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3 of 3 people found the following review helpful
5.0 out of 5 stars A distinctive musical presence
Although I enjoyed Ambrose Akinmusire’s last CD, I found it a little unadventurous overall. With the imagined savior is far easier to paint he and his collaborators take a step forward into some more edgy sounds and an overall more satisfying package, with none of the little fragments that kind of cluttered the previous one. To spice it up, Akinmusire has added...
Published 11 months ago by therealus

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1 of 3 people found the following review helpful
3.0 out of 5 stars Three Stars
Too much head. Not enough heart. Keep going, lad: you'll get there in the end.
Published 8 months ago by M. A. Killingworth


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3 of 3 people found the following review helpful
5.0 out of 5 stars A distinctive musical presence, 27 May 2014
By 
therealus "therealus" (Herts, UK) - See all my reviews
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Although I enjoyed Ambrose Akinmusire’s last CD, I found it a little unadventurous overall. With the imagined savior is far easier to paint he and his collaborators take a step forward into some more edgy sounds and an overall more satisfying package, with none of the little fragments that kind of cluttered the previous one. To spice it up, Akinmusire has added voices and a string quartet, all deployed creatively to provide some of the best new music of the year (so far, anyway).

On Our Basement, Becca Stephens’s voice has a tremulous, almost childlike quality which lends the piece an elegiac tone. It’s backed well by the other musicians, with the OSSA string quartet in particular reinforcing the mood. Cold Specks, on Ceaseless Inexhaustible Child sounds more inebriate Tina Turner than Macey Gray, and the song is supported by some interesting, contemplative piano. Meanwhile, Theo Blackman’s voice on Asiam I found slightly less satisfactory – a little like the singers you get in musicals – but the tune itself is good overall. And on Rollcall For Those Absent, Muna Blake intones the names of victims of shootings, mostly by the police but also that of Travon Martin, shot by a self-appointed, so-far unaccountable vigilante. This is accompanied by mellotron, (spelt mellowtron in the liner notes!), an instrument I thought had gone down with the seventies.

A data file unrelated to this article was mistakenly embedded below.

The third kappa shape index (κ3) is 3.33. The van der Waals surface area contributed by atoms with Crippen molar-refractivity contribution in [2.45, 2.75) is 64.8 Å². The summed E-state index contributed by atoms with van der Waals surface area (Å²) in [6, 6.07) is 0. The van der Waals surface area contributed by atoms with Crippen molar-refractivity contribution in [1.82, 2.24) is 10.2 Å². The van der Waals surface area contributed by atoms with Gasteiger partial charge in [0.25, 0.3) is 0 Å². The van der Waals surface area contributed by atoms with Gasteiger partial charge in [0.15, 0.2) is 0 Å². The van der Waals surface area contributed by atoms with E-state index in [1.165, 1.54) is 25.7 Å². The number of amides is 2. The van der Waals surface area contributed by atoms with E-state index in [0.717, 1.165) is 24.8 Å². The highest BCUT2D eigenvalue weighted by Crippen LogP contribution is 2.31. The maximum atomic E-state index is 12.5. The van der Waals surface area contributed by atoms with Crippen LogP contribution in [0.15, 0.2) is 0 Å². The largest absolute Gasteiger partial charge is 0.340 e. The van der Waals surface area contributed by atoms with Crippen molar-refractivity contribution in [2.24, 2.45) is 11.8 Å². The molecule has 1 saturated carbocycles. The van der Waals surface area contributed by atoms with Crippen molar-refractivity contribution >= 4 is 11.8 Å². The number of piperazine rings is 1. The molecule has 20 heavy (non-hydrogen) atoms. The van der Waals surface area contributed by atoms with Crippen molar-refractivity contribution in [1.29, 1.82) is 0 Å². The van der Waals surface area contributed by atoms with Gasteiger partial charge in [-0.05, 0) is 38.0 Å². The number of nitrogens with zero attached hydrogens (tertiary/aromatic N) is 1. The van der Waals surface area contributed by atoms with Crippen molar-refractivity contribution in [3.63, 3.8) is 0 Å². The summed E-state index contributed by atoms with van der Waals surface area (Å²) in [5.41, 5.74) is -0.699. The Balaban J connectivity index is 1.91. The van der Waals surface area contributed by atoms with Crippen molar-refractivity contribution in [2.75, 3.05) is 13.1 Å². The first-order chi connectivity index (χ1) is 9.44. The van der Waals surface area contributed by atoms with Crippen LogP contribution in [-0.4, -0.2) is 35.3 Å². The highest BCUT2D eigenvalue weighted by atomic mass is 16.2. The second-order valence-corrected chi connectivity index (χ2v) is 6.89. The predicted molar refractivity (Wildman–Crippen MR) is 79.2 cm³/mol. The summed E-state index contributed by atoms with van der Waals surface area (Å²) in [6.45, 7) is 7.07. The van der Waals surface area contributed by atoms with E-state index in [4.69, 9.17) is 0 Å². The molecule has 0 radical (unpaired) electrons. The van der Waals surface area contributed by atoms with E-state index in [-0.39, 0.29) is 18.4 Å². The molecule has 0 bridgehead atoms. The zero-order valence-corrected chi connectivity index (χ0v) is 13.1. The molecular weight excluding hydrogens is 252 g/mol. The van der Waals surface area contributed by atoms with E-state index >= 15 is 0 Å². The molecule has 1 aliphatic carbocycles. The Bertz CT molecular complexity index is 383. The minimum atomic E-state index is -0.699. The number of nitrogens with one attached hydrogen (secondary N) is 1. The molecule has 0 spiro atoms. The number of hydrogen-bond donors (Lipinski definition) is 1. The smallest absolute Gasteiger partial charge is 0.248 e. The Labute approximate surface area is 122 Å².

In between are some sparkling, crackling and driving instrumentals, one of which, Inflatedbyspinning, is a piece solely for the string quartet.

The collection ends with the fifteen-minute Richard, a nice closing statement for the band which, as it turns out, was recorded live, although it’s not specified where on the liner notes. For the first third of the piece it appears to be a quartet performing – trumpet, bass, drums, piano - but after about five minutes the sax joins in for a super-extended blow which leads to the assumption that Walter Smith was holding back and filling his lungs while the others waited for him to join in.

With this record, Akinmusire marks himself out as a distinctive musical presence. I look forward to his next outing, but meanwhile I look forward to listening to this one a whole lot more times.
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1 of 2 people found the following review helpful
4.0 out of 5 stars Fragmented..., 3 Jun. 2014
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Funny how we hear things. The only other reviewer to date loves this album over and above 'When the heart emerges glistening' precisely because Akinmusire has introduced new formats into the equation - sung, orchestrated, live - on top of the spoken and studio work we're already familiar with - whereas I actually think he's spread himself too thinly by doing so. It doesn't help that one of the sung compositions is clearly inferior to everything else on the album, or that a couple of tracks have a distinctly laboured feel about them. The overall effect of such variance is a noticeable lack of fluidity and hence unity to the project. It 'lacks the thread that makes the loop' that can on a classic album like 'When the heart....' take us from beginning to end and back again so seamlessly. Don't get me wrong: there's still a lot of very fine music here from one of the most unique voices in jazz; even the odd splash of brilliance. But there's a world of difference in my book between a 4 and a 5 star album even though one enjoys both obviously.
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0 of 1 people found the following review helpful
5.0 out of 5 stars Five Stars, 2 July 2014
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Brilliant CD saw him at Cheltenham Jazz festival and the CD did not dissapoint
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1 of 3 people found the following review helpful
3.0 out of 5 stars Three Stars, 20 Aug. 2014
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Too much head. Not enough heart. Keep going, lad: you'll get there in the end.
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